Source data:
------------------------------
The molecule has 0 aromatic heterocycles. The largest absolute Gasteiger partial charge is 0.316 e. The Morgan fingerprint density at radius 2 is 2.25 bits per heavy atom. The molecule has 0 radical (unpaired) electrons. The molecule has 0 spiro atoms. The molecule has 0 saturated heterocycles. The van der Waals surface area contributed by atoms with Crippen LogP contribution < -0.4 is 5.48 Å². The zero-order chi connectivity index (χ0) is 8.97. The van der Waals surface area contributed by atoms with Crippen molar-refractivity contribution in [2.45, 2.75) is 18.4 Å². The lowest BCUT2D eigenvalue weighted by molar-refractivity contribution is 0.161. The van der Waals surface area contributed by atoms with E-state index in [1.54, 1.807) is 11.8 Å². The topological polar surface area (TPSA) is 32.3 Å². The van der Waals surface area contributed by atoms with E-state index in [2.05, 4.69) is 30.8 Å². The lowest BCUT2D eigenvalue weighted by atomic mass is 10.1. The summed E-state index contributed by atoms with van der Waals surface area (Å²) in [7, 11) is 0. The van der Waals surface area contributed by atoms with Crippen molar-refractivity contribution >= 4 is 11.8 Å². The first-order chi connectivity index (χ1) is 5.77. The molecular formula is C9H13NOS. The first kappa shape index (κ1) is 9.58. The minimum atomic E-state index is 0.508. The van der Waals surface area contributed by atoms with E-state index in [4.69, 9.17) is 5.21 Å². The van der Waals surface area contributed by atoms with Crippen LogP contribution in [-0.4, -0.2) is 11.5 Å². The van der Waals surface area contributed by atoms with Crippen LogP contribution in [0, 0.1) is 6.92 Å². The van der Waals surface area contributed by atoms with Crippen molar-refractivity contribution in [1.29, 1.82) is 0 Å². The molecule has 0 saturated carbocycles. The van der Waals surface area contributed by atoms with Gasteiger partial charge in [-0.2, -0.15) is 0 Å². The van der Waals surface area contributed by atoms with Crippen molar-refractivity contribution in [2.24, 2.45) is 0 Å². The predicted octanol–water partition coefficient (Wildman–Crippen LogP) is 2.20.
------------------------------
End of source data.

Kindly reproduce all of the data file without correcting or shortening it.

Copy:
The molecule has 0 aromatic heterocycles. The largest absolute Gasteiger partial charge is 0.316 e. The Morgan fingerprint density at radius 2 is 2.25 bits per heavy atom. The molecule has 0 radical (unpaired) electrons. The molecule has 0 spiro atoms. The molecule has 0 saturated heterocycles. The van der Waals surface area contributed by atoms with Crippen LogP contribution < -0.4 is 5.48 Å². The zero-order chi connectivity index (χ0) is 8.97. The van der Waals surface area contributed by atoms with Crippen molar-refractivity contribution in [2.45, 2.75) is 18.4 Å². The lowest BCUT2D eigenvalue weighted by molar-refractivity contribution is 0.161. The van der Waals surface area contributed by atoms with E-state index in [1.54, 1.807) is 11.8 Å². The topological polar surface area (TPSA) is 32.3 Å². The van der Waals surface area contributed by atoms with E-state index in [2.05, 4.69) is 30.8 Å². The lowest BCUT2D eigenvalue weighted by atomic mass is 10.1. The summed E-state index contributed by atoms with van der Waals surface area (Å²) in [7, 11) is 0. The van der Waals surface area contributed by atoms with Crippen molar-refractivity contribution >= 4 is 11.8 Å². The first-order chi connectivity index (χ1) is 5.77. The molecular formula is C9H13NOS. The first kappa shape index (κ1) is 9.58. The minimum atomic E-state index is 0.508. The van der Waals surface area contributed by atoms with E-state index in [4.69, 9.17) is 5.21 Å². The van der Waals surface area contributed by atoms with Crippen LogP contribution in [-0.4, -0.2) is 11.5 Å². The van der Waals surface area contributed by atoms with Crippen LogP contribution in [0, 0.1) is 6.92 Å². The van der Waals surface area contributed by atoms with Crippen molar-refractivity contribution in [1.29, 1.82) is 0 Å². The molecule has 0 saturated carbocycles. The van der Waals surface area contributed by atoms with Gasteiger partial charge in [-0.2, -0.15) is 0 Å². The van der Waals surface area contributed by atoms with Crippen molar-refractivity contribution in [2.24, 2.45) is 0 Å². The predicted octanol–water partition coefficient (Wildman–Crippen LogP) is 2.20.